We won't spam, rent, sell, or share
your information in any way.
I grew up in the Vietnam era where the draft was still operating and deferments were easy to get. Colleges were filled with young men who attended for no other reason than to avoid the draft. Then the draft lottery was instituted in 1969.
The days of the year, represented by the numbers from 1 to 366 (including Leap Year Day), were written on slips of paper and the slips were placed in plastic capsules. The capsules were mixed in a shoebox and then dumped into a deep glass jar. Capsules were drawn from the jar one at a time.
The first day number drawn was 257 (September 14), so all registrants with that birthday were assigned lottery number 1. Men of draft age (those born between 1944 and 1950) whose birthday fell on the corresponding day of the year would all be drafted at the same time. Only the first 195 birthdates drawn in the 1969 lottery were called to serve; the last date called was September 24.
My friend Tom Donahue was born on September 24 1950. He was numero uno (he will appreciate the Spanish lingo) except that he had a bad back. Another deferment. My number was 269, April 5. I almost won the dorm lottery as the person with the highest number. I was never drafted. I only know one person who served and died in Vietnam.
These and more memories have moved front and center in my mind after all the babble surrounding the murderous actions of Maj. Nidal Malik Hasan. Hasan is a career officer and a medical doctor. He is not married and has no children. If he had a conscientious objection to serving in the military, he should have resigned. No one was forcing him to stay in. If he was going to be sent to Afghanistan, then he should have done what many in the Vietnam era did . . . move to Canada.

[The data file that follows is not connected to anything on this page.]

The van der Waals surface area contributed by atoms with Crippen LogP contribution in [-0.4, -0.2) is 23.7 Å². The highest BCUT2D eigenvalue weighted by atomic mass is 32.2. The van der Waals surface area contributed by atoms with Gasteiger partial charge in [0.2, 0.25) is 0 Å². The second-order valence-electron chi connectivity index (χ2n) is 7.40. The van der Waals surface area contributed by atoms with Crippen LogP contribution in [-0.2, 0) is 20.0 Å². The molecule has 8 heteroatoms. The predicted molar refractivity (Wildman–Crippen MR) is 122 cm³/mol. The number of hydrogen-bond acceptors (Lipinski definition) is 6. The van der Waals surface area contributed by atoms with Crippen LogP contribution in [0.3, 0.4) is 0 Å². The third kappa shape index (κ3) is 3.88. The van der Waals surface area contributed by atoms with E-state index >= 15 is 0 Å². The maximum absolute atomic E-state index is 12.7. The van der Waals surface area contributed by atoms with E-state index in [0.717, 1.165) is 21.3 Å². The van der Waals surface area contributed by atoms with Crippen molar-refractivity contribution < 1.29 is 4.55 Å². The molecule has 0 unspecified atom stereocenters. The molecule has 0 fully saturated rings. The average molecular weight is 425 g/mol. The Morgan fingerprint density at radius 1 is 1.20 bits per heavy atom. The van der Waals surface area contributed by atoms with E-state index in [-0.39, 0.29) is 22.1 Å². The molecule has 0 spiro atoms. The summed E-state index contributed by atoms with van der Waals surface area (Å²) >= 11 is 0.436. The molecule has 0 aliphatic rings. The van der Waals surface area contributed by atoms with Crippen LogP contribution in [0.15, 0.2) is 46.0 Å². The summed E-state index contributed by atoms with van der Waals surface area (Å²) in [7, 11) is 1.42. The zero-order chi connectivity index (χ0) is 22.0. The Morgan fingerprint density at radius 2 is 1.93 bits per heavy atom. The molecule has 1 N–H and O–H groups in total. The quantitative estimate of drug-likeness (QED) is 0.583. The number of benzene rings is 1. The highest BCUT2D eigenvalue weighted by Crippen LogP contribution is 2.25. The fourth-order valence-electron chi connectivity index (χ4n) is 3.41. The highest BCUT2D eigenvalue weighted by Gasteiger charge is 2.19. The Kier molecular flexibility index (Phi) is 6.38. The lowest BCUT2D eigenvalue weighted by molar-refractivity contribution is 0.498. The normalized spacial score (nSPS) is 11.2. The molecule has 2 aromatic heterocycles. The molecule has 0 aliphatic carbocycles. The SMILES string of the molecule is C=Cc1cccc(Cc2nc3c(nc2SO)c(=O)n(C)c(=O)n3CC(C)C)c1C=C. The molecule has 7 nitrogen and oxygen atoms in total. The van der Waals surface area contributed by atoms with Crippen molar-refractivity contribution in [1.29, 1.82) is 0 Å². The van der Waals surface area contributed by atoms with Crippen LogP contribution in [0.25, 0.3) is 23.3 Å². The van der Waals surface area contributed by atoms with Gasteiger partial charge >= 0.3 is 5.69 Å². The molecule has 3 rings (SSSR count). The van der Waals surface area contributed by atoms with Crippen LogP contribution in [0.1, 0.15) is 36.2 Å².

There was more angst and protest about the Vietnam War than there has been over these Middle East wars. The draft was the reason. Now that we have an all-volunteer army, there is no direct self-interest in protesting a war that you will probably never see.
But with all the protests, I don’t know of anyone who shot and killed 12 people and wounded more than 30 and blamed it on Pre-Post-Traumatic Stress Disorder. Yes, there were those who protested. There was even some violence, but nobody did what this guy did. So let’s stop making excuses for him. Let’s get him healthy so he can be executed in the same fashion that he executed his fellow soldiers. The relatives of those killed should be given the opportunity to pull the trigger at least once.